Changes in the Bank’s Operational Policies resume the measures announced in January this year, when the TLP entered into force
Spreads will be smaller in innovation, public safety, sanitation, alternative energy, environment, professional qualification and treatment of waste
Deadlines (grace period and amortization) will be extended, which will mostly benefit infrastructure. The Bank’s participation reaches up to 100% in projects of MSMs
The Brazilian Development Bank (BNDES) promoted adjustments in the Operational Policies that guide its funding, resuming the changes announced in January this year, when the Long-Term Rate (TLP), which replaced the TJLP as base rate of the Bank’s operations, entered into force. The measures were announced by the Bank’s president, Paulo Rabello de Castro, in a news conference on Tuesday, 6, in São Paulo.
The main changes are: extension of the maximum deadline for funding, calculation of the participation limits associated with the total investment and reduction of the basic spread. The decrease in the spreads (which are the fee through which BNDES remunerates itself) will be focused on the priority sectors, defined, based on the Strategic Reflection process that is underway at the Bank.
Thus, the fees charged by BNDES will fall from 1.7% to 0.9% per year in projects within the fields of public security, innovation, environment, solar energy, sanitation, solid waste treatment and professional qualification. In other cases, the spreads may reach up to 2.1% per year, with intermediate ranges corresponding to 1.3% and 1.7% per year.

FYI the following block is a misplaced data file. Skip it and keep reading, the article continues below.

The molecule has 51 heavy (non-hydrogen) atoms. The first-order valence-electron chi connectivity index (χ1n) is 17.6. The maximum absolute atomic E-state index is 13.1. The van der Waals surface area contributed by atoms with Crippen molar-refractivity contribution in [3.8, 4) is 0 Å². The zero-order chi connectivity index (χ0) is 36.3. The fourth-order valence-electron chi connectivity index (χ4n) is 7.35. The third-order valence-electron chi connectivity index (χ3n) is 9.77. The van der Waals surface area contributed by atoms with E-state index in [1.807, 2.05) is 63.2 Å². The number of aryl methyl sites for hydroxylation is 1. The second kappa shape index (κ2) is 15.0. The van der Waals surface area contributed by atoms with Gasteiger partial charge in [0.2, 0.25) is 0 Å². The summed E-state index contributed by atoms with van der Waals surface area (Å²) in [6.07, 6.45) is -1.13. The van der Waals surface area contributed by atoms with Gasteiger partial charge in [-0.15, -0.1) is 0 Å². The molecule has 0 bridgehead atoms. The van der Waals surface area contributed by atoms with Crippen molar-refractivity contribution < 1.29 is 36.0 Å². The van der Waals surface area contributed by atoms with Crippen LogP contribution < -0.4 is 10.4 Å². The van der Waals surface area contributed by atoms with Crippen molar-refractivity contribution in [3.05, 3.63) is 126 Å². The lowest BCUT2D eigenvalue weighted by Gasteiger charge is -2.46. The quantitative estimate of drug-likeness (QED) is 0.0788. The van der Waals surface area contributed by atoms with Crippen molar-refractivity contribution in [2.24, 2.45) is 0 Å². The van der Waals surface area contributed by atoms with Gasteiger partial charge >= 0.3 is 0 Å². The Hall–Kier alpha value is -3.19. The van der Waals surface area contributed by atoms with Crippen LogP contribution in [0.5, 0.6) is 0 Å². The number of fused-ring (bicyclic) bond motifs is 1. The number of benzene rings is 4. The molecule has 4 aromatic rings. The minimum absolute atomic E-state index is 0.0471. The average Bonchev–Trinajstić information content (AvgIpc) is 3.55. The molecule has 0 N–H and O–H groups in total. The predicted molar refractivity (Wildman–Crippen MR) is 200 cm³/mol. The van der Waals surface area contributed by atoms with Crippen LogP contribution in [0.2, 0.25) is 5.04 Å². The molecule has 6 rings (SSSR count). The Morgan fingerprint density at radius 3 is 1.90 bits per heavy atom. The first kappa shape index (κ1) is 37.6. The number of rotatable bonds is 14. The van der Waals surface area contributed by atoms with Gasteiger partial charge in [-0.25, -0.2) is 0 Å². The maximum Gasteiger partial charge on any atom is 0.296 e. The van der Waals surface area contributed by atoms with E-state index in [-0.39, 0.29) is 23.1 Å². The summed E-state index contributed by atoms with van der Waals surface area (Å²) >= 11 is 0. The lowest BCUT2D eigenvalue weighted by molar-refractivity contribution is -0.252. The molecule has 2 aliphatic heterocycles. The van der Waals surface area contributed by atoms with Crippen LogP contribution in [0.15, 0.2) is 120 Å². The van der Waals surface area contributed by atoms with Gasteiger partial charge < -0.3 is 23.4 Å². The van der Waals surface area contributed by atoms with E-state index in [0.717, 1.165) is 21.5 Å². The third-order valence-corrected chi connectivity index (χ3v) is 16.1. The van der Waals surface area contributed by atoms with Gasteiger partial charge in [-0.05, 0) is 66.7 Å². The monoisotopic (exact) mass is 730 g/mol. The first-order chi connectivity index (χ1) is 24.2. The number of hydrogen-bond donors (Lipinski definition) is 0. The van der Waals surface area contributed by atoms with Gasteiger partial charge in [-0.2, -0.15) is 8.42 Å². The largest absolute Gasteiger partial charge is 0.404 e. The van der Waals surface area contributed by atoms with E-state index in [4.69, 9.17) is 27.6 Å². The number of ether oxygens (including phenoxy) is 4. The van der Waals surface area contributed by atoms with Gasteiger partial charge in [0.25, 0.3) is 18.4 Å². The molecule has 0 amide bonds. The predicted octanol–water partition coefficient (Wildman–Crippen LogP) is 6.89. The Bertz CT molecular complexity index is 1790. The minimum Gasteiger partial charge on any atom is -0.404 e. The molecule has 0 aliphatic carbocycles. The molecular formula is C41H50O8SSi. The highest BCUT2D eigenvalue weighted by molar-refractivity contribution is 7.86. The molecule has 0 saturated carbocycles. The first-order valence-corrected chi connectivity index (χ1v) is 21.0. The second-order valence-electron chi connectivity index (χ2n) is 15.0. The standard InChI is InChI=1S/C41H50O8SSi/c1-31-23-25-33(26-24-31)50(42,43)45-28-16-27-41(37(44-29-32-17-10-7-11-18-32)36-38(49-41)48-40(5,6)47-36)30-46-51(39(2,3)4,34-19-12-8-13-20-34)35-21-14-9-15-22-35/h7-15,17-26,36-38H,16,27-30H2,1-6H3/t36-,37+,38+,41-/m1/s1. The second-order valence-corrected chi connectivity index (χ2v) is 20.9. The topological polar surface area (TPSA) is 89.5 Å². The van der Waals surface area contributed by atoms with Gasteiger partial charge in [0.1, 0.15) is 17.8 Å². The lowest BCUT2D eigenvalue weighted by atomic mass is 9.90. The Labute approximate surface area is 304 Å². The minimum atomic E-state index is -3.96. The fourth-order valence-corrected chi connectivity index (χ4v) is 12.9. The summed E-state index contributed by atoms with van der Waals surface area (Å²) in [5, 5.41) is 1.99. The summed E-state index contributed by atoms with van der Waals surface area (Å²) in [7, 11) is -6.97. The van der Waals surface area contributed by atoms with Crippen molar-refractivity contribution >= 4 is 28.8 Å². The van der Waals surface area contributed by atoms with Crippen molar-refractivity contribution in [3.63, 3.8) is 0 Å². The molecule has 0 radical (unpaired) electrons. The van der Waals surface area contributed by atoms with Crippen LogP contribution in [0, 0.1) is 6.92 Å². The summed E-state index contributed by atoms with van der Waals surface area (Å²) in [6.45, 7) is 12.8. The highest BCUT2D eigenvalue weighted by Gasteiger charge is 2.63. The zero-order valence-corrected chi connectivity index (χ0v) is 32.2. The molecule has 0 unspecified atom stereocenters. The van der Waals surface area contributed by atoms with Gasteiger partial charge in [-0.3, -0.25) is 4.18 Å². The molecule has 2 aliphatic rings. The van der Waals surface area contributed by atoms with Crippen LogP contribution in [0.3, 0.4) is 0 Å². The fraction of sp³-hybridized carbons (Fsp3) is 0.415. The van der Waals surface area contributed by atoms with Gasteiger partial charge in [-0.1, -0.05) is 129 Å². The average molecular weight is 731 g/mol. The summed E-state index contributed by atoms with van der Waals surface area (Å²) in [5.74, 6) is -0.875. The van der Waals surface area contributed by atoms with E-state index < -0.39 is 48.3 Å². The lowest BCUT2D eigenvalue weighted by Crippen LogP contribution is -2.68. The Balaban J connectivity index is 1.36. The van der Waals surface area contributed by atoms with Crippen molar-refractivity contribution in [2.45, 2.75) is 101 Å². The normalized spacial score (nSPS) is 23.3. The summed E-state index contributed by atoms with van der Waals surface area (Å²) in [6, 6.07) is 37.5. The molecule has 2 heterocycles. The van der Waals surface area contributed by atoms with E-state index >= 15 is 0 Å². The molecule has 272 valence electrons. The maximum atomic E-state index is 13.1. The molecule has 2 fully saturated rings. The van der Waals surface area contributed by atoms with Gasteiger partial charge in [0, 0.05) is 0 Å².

Another relevant change is the extension of the deadline limits, in relation to both the grace and depreciation periods, which will mainly benefit the financing of infrastructure projects. Investments in railways, highways, waterways and urban mobility will be assigned a deadline limit of up to 34 years.
There are three other deadline limit ranges: alternative energy, ports, airports, export and regional development projects may reach up to 24 years. Funding for education, health, security and telecommunications, among others, may reach up to 20 years. For working capital, the maximum deadline was kept at 5 years.
From now on, BNDES will also calculate the maximum participation percentage of its funding based on the project’s total investments, and not on the fundable items only. This change is in line with the usual market practice.
In the case of micro, small and medium-sized enterprises, BNDES’s maximum participation can reach up to 100% in all lines of financing. For large-sized companies, BNDES’s maximum participation is 80% in the case of projects considered to be encouraged (those from priority sectors) and 60% in other cases.